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article imageAlberta Premier Notley announces 8.7 percent oil production cut

By Karen Graham     Dec 2, 2018 in Business
Alberta - Alberta Premier Rachel Notley has announced a temporary 8.7 percent oil production cut, or decrease of 325,000 barrels a day, in the production of raw crude oil and bitumen starting Jan. 1, 2019.
The supply glut has sent prices of Western Canada crude and bitumen plunging, sparking an economic crisis that threatens thousands of jobs, reports The Globe and Mail.
In the announcement Sunday evening, Alberta Premier Rachel Notley said the daily cuts of 8.7 percent will remain in place until the 35 million barrels of processed oil currently in storage is shipped to market, likely by the spring.
The announcement also comes at a time when Notley has laid out a plan to purchase thousands of new rail cars to move oil, a proposal that has yet to get Ottawa’s support. Notley said the current situation is “fiscal and economic insanity” and is creating a cash-flow crisis at energy companies.
She blames the crisis on the federal government's inability to get a new pipeline built. And the premier also says the oil crisis is going to affect the country's economy. The government expects to rollback production to only 95,000 barrels a day in the spring, after the storage tanks begin to empty, reports CTV News Canada.
“In Alberta, we believe that markets are the best way to set prices, but when markets aren’t working, when companies are forced to sell our resources for pennies on the dollar, then we have a responsibility to act, a responsibility to defend our province,” said Ms. Notley.
Notley also notes that getting a pipeline built will take time and right now, the province is looking at short-term solutions - either letting the market sort itself out or by the government stepping in and cutting production. These two options have split the industry over which would be best.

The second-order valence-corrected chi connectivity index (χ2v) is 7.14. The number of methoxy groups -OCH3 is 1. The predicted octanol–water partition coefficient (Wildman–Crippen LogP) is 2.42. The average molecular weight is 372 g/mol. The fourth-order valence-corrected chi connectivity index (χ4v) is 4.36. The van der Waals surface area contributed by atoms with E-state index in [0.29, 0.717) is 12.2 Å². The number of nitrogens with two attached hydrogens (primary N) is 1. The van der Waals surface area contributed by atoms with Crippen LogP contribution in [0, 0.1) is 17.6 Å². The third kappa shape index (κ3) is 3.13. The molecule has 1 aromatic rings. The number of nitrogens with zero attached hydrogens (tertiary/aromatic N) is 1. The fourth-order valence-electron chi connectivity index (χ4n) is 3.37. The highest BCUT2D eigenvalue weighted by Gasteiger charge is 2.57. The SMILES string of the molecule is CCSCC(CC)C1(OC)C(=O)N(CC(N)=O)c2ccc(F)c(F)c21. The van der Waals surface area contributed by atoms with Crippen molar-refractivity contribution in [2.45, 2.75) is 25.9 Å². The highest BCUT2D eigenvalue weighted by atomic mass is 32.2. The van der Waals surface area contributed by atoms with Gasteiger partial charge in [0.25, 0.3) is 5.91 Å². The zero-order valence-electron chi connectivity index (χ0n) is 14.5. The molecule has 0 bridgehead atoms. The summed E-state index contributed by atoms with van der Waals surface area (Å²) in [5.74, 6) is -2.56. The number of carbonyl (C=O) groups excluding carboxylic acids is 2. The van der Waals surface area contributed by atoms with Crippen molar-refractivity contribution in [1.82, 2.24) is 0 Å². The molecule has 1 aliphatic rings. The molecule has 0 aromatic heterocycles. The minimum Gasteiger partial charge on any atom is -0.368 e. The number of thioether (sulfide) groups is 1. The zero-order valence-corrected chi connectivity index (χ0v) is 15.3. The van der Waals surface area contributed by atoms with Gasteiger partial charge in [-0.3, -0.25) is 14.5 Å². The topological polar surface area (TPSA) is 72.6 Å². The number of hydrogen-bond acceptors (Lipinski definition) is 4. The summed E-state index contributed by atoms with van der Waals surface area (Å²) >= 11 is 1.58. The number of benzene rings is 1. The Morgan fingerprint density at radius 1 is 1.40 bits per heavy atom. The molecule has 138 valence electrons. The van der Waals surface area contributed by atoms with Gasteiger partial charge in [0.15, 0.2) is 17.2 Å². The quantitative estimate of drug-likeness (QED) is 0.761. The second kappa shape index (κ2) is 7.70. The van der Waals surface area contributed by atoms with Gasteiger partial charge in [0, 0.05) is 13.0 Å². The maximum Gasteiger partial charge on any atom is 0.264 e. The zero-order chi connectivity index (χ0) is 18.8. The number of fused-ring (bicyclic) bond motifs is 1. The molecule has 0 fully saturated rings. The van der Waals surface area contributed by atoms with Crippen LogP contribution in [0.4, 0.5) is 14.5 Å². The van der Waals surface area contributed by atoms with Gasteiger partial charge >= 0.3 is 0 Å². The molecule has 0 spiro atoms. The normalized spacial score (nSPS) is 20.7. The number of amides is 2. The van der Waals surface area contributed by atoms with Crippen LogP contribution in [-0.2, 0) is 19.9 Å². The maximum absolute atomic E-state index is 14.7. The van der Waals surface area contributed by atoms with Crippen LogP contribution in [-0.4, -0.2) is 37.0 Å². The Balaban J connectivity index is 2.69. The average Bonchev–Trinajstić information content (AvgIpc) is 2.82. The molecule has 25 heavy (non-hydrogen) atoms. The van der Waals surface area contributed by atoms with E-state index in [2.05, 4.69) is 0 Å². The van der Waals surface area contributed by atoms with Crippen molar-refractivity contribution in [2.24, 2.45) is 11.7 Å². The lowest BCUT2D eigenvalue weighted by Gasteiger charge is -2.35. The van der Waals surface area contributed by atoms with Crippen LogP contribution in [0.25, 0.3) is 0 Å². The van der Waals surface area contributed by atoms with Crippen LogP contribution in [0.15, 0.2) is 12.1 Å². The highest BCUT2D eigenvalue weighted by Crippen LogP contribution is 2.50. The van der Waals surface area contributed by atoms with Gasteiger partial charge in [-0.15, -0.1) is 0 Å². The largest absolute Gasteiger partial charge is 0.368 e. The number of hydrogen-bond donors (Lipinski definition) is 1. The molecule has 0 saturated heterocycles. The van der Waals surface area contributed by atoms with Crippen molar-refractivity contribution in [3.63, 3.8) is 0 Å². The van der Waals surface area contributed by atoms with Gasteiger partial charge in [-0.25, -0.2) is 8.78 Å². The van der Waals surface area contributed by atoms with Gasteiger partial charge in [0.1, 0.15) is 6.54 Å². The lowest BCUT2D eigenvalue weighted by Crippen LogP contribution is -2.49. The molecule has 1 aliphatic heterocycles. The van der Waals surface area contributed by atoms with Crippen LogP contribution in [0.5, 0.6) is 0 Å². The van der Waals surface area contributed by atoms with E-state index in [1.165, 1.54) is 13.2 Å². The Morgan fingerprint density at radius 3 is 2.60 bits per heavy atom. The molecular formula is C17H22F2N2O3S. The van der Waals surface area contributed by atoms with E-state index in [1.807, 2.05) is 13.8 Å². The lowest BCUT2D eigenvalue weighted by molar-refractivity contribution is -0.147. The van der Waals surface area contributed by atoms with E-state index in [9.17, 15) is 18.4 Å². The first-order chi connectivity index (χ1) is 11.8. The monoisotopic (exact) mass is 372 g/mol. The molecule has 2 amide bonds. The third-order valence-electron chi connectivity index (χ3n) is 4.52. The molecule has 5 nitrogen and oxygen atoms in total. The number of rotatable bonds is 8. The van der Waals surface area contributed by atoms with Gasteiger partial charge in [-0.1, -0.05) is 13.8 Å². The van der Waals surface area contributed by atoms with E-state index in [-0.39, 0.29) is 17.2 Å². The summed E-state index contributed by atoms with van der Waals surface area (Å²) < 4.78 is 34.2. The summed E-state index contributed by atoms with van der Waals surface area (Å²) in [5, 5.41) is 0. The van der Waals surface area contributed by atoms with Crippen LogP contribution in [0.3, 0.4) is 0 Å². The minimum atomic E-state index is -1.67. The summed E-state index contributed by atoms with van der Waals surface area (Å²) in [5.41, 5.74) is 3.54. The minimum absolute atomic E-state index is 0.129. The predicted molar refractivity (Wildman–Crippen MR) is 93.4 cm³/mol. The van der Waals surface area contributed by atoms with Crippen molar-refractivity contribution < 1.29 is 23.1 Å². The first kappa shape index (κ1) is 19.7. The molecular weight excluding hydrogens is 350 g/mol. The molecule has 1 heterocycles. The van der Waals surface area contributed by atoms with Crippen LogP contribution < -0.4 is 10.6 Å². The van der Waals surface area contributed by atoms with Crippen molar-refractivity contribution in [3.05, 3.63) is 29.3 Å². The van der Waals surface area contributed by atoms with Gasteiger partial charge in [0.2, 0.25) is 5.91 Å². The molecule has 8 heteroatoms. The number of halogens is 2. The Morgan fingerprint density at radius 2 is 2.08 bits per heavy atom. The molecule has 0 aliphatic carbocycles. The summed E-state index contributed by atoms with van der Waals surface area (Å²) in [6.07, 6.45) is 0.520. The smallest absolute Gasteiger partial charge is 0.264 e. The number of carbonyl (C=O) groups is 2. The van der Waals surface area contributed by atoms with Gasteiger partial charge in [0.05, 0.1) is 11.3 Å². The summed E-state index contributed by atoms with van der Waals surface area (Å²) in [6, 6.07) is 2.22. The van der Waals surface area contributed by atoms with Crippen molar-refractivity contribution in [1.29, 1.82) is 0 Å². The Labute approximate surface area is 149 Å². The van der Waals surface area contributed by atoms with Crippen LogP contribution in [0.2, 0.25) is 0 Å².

A hard decision to make
The provincial government says it believes the industry will not voluntarily make these cuts after sending three envoys to talk to small and large producers. The Suncor, Imperial and Husky companies have argued to continue production as it is, while Cenovus Energy has been calling on Notley’s government to cap production levels.
"While curtailments have been used before by previous governments, we believe they should only be used for a short period of time, and only in extreme cases,” Alex Pourbaix, the president and chief executive officer of Cenovus Energy, said in a statement following Notley’s announcement. “This is an extreme case.”
Tim McMillan, the president, and chief executive officer of the Canadian Association of Petroleum Producers, said that Notley's cuts "underscore the dire situation" in which the energy industry finds itself and "further reinforces the need for Canada to increase exports of our oil and natural gas to existing and new markets."
Only the largest 25 producers in the province, out of about 335 operators in total, will need to cut production under the plan. If all the companies were forced to curtail production, it could lead to bankruptcies and job losses, she wrote in an op-ed on Friday, according to CBC Canada.
Western Canada Select, Canadian crude, was trading at $15.45 a barrel at the end of the trading day on Friday, marking a sharp gap with the North American benchmark, West Texas Intermediate, which was trading at $52.86 a barrel. Canadian crude has been as low as $10 a barrel in the last couple weeks, essentially selling at "fire-sale" prices.
More about Alberta, oil production cut, Premeir Rachel Notley, price differential, 87 percent
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